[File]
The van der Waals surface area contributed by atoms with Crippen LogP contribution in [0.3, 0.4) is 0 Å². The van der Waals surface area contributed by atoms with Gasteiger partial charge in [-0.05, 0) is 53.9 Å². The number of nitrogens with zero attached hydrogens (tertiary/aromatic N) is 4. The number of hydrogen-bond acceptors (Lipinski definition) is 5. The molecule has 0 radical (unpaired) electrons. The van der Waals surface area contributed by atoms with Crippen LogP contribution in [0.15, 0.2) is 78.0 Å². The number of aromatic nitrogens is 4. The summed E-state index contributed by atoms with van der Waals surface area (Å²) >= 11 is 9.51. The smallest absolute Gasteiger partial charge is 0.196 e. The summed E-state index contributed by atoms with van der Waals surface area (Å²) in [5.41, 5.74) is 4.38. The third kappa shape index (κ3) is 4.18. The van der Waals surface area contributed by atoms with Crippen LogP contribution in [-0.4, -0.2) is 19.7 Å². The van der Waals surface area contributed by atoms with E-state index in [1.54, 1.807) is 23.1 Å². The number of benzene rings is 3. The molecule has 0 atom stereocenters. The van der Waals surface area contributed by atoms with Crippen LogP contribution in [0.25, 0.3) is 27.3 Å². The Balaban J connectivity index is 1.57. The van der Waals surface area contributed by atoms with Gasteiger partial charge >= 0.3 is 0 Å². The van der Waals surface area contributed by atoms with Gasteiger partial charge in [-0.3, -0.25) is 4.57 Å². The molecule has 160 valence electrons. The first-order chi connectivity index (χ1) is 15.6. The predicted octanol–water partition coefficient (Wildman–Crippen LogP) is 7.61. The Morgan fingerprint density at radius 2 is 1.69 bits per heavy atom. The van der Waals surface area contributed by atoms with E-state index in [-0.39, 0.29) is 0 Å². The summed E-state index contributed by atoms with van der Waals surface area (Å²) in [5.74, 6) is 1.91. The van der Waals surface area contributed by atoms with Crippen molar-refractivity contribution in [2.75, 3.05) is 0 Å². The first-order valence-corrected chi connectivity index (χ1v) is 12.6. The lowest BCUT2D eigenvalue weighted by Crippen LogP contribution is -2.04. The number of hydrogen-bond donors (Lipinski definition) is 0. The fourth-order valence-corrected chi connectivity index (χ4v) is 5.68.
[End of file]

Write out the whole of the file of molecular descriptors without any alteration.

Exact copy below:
The van der Waals surface area contributed by atoms with Crippen LogP contribution in [0.3, 0.4) is 0 Å². The van der Waals surface area contributed by atoms with Gasteiger partial charge in [-0.05, 0) is 53.9 Å². The number of nitrogens with zero attached hydrogens (tertiary/aromatic N) is 4. The number of hydrogen-bond acceptors (Lipinski definition) is 5. The molecule has 0 radical (unpaired) electrons. The van der Waals surface area contributed by atoms with Crippen LogP contribution in [0.15, 0.2) is 78.0 Å². The number of aromatic nitrogens is 4. The summed E-state index contributed by atoms with van der Waals surface area (Å²) >= 11 is 9.51. The smallest absolute Gasteiger partial charge is 0.196 e. The summed E-state index contributed by atoms with van der Waals surface area (Å²) in [5.41, 5.74) is 4.38. The third kappa shape index (κ3) is 4.18. The van der Waals surface area contributed by atoms with Crippen LogP contribution in [-0.4, -0.2) is 19.7 Å². The van der Waals surface area contributed by atoms with E-state index in [1.54, 1.807) is 23.1 Å². The number of benzene rings is 3. The molecule has 0 atom stereocenters. The van der Waals surface area contributed by atoms with Crippen LogP contribution in [0.25, 0.3) is 27.3 Å². The Balaban J connectivity index is 1.57. The van der Waals surface area contributed by atoms with Gasteiger partial charge >= 0.3 is 0 Å². The van der Waals surface area contributed by atoms with Gasteiger partial charge in [-0.3, -0.25) is 4.57 Å². The molecule has 160 valence electrons. The first-order chi connectivity index (χ1) is 15.6. The predicted octanol–water partition coefficient (Wildman–Crippen LogP) is 7.61. The Morgan fingerprint density at radius 2 is 1.69 bits per heavy atom. The van der Waals surface area contributed by atoms with E-state index in [-0.39, 0.29) is 0 Å². The summed E-state index contributed by atoms with van der Waals surface area (Å²) in [5.74, 6) is 1.91. The van der Waals surface area contributed by atoms with Crippen molar-refractivity contribution in [2.75, 3.05) is 0 Å². The first-order valence-corrected chi connectivity index (χ1v) is 12.6. The lowest BCUT2D eigenvalue weighted by Crippen LogP contribution is -2.04. The number of hydrogen-bond donors (Lipinski definition) is 0. The fourth-order valence-corrected chi connectivity index (χ4v) is 5.68.